From the pages of the Bassett and Henry County Journal on 23rd of April 1953, “Deputy Sheriff J. B. Hanby said today that the Patrick County Canning Company, in the downtown section of Stuart, was broken into sometime during the weekend and seven or eight hundred pounds of sugar was stolen. The robbery was not discovered until late Monday afternoon. The sugar, in one-hundred-pound bags, was valued at $72.00, Hanby said he was told by George Cristall, manager and president of the company. The officer said that entry was made through a rear window and the sugar was apparently taken out through a double door. The window and the door were closed by the thieves.” I can’t possibly imagine what anyone would do with that much sugar! (wink)
George Cristall was born on the second of May 1896 in Mitrovon, Greece. In May of 1911, he boarded The Argentina, a ship on the Austria-America ship line and departed for New York, New York. Cristall arrived on Ellis Island the second day of June 1911. In April of 1923, Cristall became a naturalized citizen of the United States of America.
Two years later, in Greensboro, North Carolina, Cristall married Miss Elsie Panagrodon, who was also a Greek immigrant from the North Aegean Sea area. Tragically, Elsie and their newborn baby died the following year in 1926. Cristall married again that year to another young lady from Greece, Miss Violet Rekata. The couple had two sons, James born in 1927 and Jack born in 1929.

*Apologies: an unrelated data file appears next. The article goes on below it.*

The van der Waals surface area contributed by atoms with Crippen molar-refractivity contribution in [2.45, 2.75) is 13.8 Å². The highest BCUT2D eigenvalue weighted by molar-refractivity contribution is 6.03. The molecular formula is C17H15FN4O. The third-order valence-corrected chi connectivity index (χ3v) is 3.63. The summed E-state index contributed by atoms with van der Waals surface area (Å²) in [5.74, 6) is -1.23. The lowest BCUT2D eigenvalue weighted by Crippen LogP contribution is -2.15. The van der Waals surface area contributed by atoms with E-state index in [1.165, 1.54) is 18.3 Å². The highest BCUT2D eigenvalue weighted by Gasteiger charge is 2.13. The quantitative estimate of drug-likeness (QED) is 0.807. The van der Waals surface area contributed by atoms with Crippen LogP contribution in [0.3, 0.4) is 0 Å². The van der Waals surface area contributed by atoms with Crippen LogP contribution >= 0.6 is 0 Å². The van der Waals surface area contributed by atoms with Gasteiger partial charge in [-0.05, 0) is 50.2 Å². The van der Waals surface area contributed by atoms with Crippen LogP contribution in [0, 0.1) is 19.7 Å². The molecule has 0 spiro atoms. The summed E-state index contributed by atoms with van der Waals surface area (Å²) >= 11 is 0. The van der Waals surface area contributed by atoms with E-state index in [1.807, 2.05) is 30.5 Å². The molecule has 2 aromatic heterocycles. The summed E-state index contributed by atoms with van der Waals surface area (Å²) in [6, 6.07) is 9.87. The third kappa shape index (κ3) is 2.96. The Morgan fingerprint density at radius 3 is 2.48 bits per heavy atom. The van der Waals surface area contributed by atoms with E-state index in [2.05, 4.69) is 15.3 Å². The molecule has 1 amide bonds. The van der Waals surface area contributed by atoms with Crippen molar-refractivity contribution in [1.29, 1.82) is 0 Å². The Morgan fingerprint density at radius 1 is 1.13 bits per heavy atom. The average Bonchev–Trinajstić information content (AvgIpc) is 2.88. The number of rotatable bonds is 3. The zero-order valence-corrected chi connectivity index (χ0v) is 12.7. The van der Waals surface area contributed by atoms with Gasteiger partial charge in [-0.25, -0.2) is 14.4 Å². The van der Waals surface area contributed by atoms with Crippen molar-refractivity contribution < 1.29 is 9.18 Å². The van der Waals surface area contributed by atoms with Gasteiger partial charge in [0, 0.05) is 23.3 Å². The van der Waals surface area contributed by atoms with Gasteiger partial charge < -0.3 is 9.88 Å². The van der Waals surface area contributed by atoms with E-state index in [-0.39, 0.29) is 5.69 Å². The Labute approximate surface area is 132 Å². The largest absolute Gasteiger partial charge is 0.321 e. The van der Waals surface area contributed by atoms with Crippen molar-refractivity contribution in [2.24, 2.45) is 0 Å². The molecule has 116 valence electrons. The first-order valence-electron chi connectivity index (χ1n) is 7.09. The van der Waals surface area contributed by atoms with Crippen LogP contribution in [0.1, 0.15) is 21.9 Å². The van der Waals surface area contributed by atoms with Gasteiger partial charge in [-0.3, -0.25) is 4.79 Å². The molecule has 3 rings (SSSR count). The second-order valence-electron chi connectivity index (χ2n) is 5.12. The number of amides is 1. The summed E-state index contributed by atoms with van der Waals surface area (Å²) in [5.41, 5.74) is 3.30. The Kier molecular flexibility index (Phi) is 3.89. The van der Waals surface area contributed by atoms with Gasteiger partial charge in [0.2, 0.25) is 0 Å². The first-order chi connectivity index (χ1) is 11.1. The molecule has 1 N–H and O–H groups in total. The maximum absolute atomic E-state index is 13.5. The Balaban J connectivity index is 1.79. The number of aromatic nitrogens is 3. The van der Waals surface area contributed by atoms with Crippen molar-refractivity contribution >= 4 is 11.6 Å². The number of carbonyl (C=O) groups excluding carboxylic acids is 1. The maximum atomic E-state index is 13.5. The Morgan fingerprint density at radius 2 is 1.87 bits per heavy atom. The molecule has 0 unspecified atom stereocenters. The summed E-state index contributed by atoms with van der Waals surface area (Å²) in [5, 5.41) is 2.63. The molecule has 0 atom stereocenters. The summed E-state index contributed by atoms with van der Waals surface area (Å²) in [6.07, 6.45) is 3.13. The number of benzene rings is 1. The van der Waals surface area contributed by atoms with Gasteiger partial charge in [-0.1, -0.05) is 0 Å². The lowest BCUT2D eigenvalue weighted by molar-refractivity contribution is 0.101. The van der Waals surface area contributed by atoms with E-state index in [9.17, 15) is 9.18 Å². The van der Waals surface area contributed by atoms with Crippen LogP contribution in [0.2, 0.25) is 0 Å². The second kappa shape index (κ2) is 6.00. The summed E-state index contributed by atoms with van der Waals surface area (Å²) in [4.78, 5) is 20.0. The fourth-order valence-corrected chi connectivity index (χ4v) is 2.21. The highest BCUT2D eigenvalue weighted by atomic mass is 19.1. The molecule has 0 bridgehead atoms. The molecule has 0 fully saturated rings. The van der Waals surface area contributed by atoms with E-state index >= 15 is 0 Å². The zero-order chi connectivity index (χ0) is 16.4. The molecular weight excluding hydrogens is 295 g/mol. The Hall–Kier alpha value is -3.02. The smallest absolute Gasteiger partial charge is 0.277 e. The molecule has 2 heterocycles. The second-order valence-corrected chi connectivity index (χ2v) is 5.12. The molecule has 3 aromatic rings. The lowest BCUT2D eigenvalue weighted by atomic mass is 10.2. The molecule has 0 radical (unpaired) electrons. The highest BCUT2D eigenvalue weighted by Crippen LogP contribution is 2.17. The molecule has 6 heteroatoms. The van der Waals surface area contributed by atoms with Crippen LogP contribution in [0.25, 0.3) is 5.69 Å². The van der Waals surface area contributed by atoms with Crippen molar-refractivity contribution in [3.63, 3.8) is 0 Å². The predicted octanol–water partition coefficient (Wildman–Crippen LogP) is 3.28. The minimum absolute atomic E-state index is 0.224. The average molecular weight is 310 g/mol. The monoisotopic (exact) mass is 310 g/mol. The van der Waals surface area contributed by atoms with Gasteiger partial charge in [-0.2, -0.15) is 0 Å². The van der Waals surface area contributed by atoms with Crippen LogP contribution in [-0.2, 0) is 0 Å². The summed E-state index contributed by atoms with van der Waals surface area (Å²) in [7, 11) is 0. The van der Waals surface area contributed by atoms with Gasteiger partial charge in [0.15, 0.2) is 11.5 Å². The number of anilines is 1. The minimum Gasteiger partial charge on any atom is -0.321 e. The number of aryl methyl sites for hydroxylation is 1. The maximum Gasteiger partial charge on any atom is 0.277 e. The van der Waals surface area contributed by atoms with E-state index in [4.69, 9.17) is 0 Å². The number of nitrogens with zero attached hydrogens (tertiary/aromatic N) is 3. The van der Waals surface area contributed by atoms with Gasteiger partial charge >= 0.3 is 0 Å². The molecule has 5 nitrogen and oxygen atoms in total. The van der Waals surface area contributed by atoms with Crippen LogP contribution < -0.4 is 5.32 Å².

According to the Martinsville business directory, Cristall worked as a merchant in Martinsville until 1941, when he established the Stuart Cannery (registered as Patrick County Canning Company) in the old railroad depot. Cristall continued operations in the old building until he constructed a new building on the same site in 1945. The enterprise, which canned apples, tomatoes, blackberries, and other local produce, employed roughly fifty workers, including my Dad who worked there briefly when he returned from serving overseas in the U.S. Army.
Suzanne Hutchens told me that her husband, Larry, his siblings, and mother used to pick blackberries to sell to the Stuart Cannery. His Dad would also collect berries picked by the neighbors and deliver them to the cannery. Mr. Hutchens was able to get a few extra gas ration stamps in order to make the “berry runs.”
The Stuart Cannery provided one of the first opportunities for women to work outside the home too. Mike and Opal Williams said that Virginia Williams used to work at the cannery. In an interview by Tootsie Cassell, Lizzie Pack worked at the Stuart Cannery for fourteen years while putting both of her daughters through school.
In an interview by Jackie Love, Rosie Goins Pack worked at the Stuart Cannery too. Pack stated, “I’ve never seen as many canned apples in my whole life. I worked for old man George Cristall and his two boys, Jimmy and Bully. I don’t know his real name. They called him Bully. I peeled the apples and got them ready for canning; then they’d bake them and can them. They were really good. They shipped them all over.
Tootsie Cassell also interviewed Ada Smart who reported that when she worked at the Stuart Cannery, she earned .40 cents an hour. Folks traveled up and down the mountain to work at the cannery too, including Muriel Shelor Wood and Gaye Belcher Edwards.
The Stuart Cannery closed in 1960 and the building was later used by Brent Watkins for his business, Stuart Glass. George Cristall passed away in 1968 at the age of 74. Thank you to Mike and Opal Williams and Suzanne Hutchens for information for this article.
Woody may be reached at firstname.lastname@example.org or (276) 692-9626.